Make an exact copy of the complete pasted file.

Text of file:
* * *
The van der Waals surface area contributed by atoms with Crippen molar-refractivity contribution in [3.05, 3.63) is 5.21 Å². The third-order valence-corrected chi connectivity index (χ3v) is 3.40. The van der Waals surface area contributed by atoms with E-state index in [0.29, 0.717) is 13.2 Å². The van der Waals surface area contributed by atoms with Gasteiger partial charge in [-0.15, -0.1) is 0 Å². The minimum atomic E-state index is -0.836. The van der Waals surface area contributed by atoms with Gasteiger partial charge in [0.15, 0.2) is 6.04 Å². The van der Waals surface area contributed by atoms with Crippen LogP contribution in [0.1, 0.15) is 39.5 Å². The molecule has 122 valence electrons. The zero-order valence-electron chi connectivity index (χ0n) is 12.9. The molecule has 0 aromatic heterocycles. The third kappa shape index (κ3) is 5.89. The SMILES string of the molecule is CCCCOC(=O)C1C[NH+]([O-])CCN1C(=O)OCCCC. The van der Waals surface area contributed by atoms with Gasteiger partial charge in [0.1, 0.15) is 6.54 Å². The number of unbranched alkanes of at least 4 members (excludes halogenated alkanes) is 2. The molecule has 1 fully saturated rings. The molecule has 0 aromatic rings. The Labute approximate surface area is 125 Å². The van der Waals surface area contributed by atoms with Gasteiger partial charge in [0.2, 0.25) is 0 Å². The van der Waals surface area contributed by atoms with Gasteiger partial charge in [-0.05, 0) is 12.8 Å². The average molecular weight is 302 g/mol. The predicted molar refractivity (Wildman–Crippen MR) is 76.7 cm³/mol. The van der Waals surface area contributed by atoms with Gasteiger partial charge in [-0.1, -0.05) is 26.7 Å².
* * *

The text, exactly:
The van der Waals surface area contributed by atoms with Crippen molar-refractivity contribution in [3.05, 3.63) is 5.21 Å². The third-order valence-corrected chi connectivity index (χ3v) is 3.40. The van der Waals surface area contributed by atoms with E-state index in [0.29, 0.717) is 13.2 Å². The van der Waals surface area contributed by atoms with Gasteiger partial charge in [-0.15, -0.1) is 0 Å². The minimum atomic E-state index is -0.836. The van der Waals surface area contributed by atoms with Gasteiger partial charge in [0.15, 0.2) is 6.04 Å². The van der Waals surface area contributed by atoms with Crippen LogP contribution in [0.1, 0.15) is 39.5 Å². The molecule has 122 valence electrons. The zero-order valence-electron chi connectivity index (χ0n) is 12.9. The molecule has 0 aromatic heterocycles. The third kappa shape index (κ3) is 5.89. The SMILES string of the molecule is CCCCOC(=O)C1C[NH+]([O-])CCN1C(=O)OCCCC. The van der Waals surface area contributed by atoms with Gasteiger partial charge in [0.1, 0.15) is 6.54 Å². The number of unbranched alkanes of at least 4 members (excludes halogenated alkanes) is 2. The molecule has 1 fully saturated rings. The molecule has 0 aromatic rings. The Labute approximate surface area is 125 Å². The van der Waals surface area contributed by atoms with Gasteiger partial charge in [0.2, 0.25) is 0 Å². The van der Waals surface area contributed by atoms with Gasteiger partial charge in [-0.05, 0) is 12.8 Å². The average molecular weight is 302 g/mol. The predicted molar refractivity (Wildman–Crippen MR) is 76.7 cm³/mol. The van der Waals surface area contributed by atoms with Gasteiger partial charge in [-0.1, -0.05) is 26.7 Å².